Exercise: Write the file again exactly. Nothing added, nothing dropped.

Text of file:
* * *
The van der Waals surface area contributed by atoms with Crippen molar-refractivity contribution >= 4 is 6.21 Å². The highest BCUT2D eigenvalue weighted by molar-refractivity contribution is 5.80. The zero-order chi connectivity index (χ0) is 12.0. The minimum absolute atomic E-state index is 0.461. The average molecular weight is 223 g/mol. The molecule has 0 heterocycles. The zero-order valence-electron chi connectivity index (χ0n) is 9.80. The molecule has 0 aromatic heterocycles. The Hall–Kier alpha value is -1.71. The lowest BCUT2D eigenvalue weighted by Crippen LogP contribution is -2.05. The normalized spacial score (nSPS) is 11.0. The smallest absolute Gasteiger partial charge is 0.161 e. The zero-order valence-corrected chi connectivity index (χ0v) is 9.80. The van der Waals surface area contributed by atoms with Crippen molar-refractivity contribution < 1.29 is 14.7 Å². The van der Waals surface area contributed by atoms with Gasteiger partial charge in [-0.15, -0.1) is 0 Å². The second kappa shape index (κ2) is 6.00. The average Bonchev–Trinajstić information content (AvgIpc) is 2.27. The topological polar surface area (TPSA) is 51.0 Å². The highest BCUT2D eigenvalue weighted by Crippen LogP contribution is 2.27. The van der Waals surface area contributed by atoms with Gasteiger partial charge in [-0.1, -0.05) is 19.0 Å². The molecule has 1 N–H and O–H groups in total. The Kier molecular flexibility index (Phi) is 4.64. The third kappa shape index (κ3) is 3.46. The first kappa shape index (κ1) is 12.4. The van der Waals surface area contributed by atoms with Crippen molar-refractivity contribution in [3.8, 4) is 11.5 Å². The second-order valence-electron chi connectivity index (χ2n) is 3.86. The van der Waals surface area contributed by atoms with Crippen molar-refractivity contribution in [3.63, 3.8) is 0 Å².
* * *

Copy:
The van der Waals surface area contributed by atoms with Crippen molar-refractivity contribution >= 4 is 6.21 Å². The highest BCUT2D eigenvalue weighted by molar-refractivity contribution is 5.80. The zero-order chi connectivity index (χ0) is 12.0. The minimum absolute atomic E-state index is 0.461. The average molecular weight is 223 g/mol. The molecule has 0 heterocycles. The zero-order valence-electron chi connectivity index (χ0n) is 9.80. The molecule has 0 aromatic heterocycles. The Hall–Kier alpha value is -1.71. The lowest BCUT2D eigenvalue weighted by Crippen LogP contribution is -2.05. The normalized spacial score (nSPS) is 11.0. The smallest absolute Gasteiger partial charge is 0.161 e. The zero-order valence-corrected chi connectivity index (χ0v) is 9.80. The van der Waals surface area contributed by atoms with Crippen molar-refractivity contribution < 1.29 is 14.7 Å². The van der Waals surface area contributed by atoms with Gasteiger partial charge in [-0.15, -0.1) is 0 Å². The second kappa shape index (κ2) is 6.00. The average Bonchev–Trinajstić information content (AvgIpc) is 2.27. The topological polar surface area (TPSA) is 51.0 Å². The highest BCUT2D eigenvalue weighted by Crippen LogP contribution is 2.27. The van der Waals surface area contributed by atoms with Gasteiger partial charge in [-0.1, -0.05) is 19.0 Å². The molecule has 1 N–H and O–H groups in total. The Kier molecular flexibility index (Phi) is 4.64. The third kappa shape index (κ3) is 3.46. The first kappa shape index (κ1) is 12.4. The van der Waals surface area contributed by atoms with Crippen molar-refractivity contribution in [3.8, 4) is 11.5 Å². The second-order valence-electron chi connectivity index (χ2n) is 3.86. The van der Waals surface area contributed by atoms with Crippen molar-refractivity contribution in [3.63, 3.8) is 0 Å².